Amy Cooper is possibly the internet’s most famous “Karen” — the pejorative used for a demanding, entitled white woman.
In a video that went instantly viral last year, the Central Park dog walker summoned law enforcement to protect her from a black birdwatcher, whose race she mentions three times in a matter of moments: “I’m going to tell them there’s an African-American man threatening my life.”
The video flooded social media alongside a second one filmed that same day: the horrifying footage of a Minneapolis police officer kneeling on the neck of a man named George Floyd. The conflation of these two stories in the public imagination began almost immediately — and not without cause. The Central Park video looked really bad.
The New York Times ran a dozen stories, letters, and Op-Eds in the first week alone. A rattled Gayle King said it felt like “open season” on black men. Trevor Noah said that Amy “blatantly knew how to use the power of her whiteness to threaten the life of another man and his blackness.”
By the next day, Amy Cooper had been doxxed, had lost her job, and had surrendered her dog, issuing a half-hearted defense and then an abject apology. Birdwatcher Christian Cooper (no relation) would go on to become a minor celebrity, heralded across the media and even by Joe Biden, who declared, “You made an incredible contribution at a very important moment.”
Though I know neither of the Coopers, this scenario felt uncomfortably familiar to me. I was born and raised in a culture of public judgment: the Westboro Baptist Church, also known as the “God Hates Fags” people. My grandfather founded the church, and I was among its most passionate evangelists.
More than 20,000 of my own tweets catalog my misdeeds — most egregiously, public celebrations of tragedy outside the funerals of American servicemen, victims of natural disasters, and anyone who spoke out against my church’s message. “God Is Your Enemy” and “You’re Going to Hell” were two of my favorite protest signs. I often held them while dancing atop an American flag.
I left the church nearly a decade ago, after becoming convinced that the religion I’d been taught from birth was destructive and cruel. Twenty-six years of loudly attacking the “sins” of others — only to realize that my own had often been worse — taught me that life was far, far more complicated than I’d been raised to believe.
So when I encounter viral moments like the one involving the Coopers — the angel and the villain so neatly laid out — my first instinct is to ask: What context am I missing here?
Here the answer was: an awful lot.
For starters, there was the Facebook post Christian shared when he uploaded the original video, which his sister posted on Twitter hours after the encounter. In his post, Christian recorded his contemporaneous account of what happened in the moments before the camera started rolling. “Look, if you’re going to do what you want, I’m going to do what I want, but you’re not going to like it,” Christian recounted himself saying to Amy. He also shared that he’d pulled out “the dog treats I carry for just for [sic] such intransigence.”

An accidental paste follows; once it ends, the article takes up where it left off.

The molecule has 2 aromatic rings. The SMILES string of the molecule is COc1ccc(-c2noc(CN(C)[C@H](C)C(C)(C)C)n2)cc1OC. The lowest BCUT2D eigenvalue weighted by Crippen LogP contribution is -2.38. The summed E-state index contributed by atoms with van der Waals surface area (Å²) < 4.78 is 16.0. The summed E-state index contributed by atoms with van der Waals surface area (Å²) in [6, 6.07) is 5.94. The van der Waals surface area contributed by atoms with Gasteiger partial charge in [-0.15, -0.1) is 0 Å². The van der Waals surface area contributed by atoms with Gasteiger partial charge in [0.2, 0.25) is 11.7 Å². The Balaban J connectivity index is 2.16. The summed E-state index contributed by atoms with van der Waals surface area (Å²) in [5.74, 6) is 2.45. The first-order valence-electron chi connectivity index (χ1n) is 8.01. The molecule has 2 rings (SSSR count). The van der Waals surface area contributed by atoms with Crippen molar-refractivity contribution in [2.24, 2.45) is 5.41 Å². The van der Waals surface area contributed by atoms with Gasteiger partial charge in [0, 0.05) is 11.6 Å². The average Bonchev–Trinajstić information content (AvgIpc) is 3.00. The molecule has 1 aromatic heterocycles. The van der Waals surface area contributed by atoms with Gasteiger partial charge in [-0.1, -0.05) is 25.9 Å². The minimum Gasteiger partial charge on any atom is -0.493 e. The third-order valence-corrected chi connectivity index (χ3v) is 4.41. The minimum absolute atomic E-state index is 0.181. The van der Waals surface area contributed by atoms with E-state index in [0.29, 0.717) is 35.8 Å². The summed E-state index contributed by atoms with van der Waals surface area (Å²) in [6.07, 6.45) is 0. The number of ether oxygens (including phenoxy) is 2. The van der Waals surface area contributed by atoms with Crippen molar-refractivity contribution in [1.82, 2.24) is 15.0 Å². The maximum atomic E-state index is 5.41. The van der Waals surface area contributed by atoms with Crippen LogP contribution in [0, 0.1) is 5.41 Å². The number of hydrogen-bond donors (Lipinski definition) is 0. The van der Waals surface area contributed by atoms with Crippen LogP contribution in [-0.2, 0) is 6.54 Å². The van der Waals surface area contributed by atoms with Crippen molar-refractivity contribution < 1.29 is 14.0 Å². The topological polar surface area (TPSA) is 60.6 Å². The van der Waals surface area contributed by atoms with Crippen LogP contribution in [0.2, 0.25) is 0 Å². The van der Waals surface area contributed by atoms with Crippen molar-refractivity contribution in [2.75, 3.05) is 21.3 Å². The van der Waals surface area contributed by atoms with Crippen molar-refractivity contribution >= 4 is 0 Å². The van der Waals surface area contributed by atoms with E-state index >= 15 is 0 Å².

He threatened her, I thought, stunned. He says himself that he approached her — a woman alone in a wooded area. He tried to lure away her dog. How was this the first time I was reading these details? Had I just missed them in the other stories I’d read?
A Washington Post article summarized the conflict this way: Christian Cooper “approached the dog’s owner early on Monday with a request: Could she leash up the canine, as the park rules required? Amy Cooper said she would be calling the police instead.” And even though the article included a link to Christian’s Facebook post, the text of the article failed to mention the threat at all.
Then I read a 2,500-word report from the New York Times purporting to be “the inside story.” Its opening paragraphs offered a detailed account of the conflict — until it came to Christian’s threat. Instead of quoting him, they summarized with: “They exchanged words.” I wondered if they were even aware of what Christian Cooper had said. Then I found it buried in the story’s closing paragraphs, long after most readers would have moved on.
Kmele Foster, co-host of The Fifth Column podcast, has spent the past several months reporting this story and uncovered important context, including a May 2020 testimony provided by Jerome Lockett, a black man who said Christian had “aggressively” threatened him in the park. Among the details: “If I wasn’t who I was, I would of [sic] called the police on that guy too.” Lockett also said: “My two fellow dog owners have had similar situations with this man, but don’t feel comfortable coming forward because they’re white. They think they’ll be seen as some ‘Karen’ or whatever.”
At first blush, reexamining this conflict seems like a meaningless hill to die on. Amy Cooper, at least in that video, seems an easy figure to revile. (And attacking Christian, who later said of Amy, “I don’t know if her life needed to be torn apart,” isn’t my purpose here.)
Rather, to tell this story is to expose a different set of problems — hallmarks of my Westboro past.
Among them: our collective intoxication with public shaming. The assumption, based on a scrap of video, that we understand an entire narrative without knowing all the facts. And the mercilessness shown to those at the center of these storms, often leaving them suicidal and broken.
Finally and most importantly, the media’s complicity in perpetuating public judgments. This break in my faith — in this case, with the media organizations I’d trusted most — is what returns me most powerfully to Westboro. America’s distrust in the media is a massive and growing problem. Yet unlike my former church, the press isn’t a small, relatively powerless community from which we can simply walk away.
This piece originally appeared on bariweiss.substack.com
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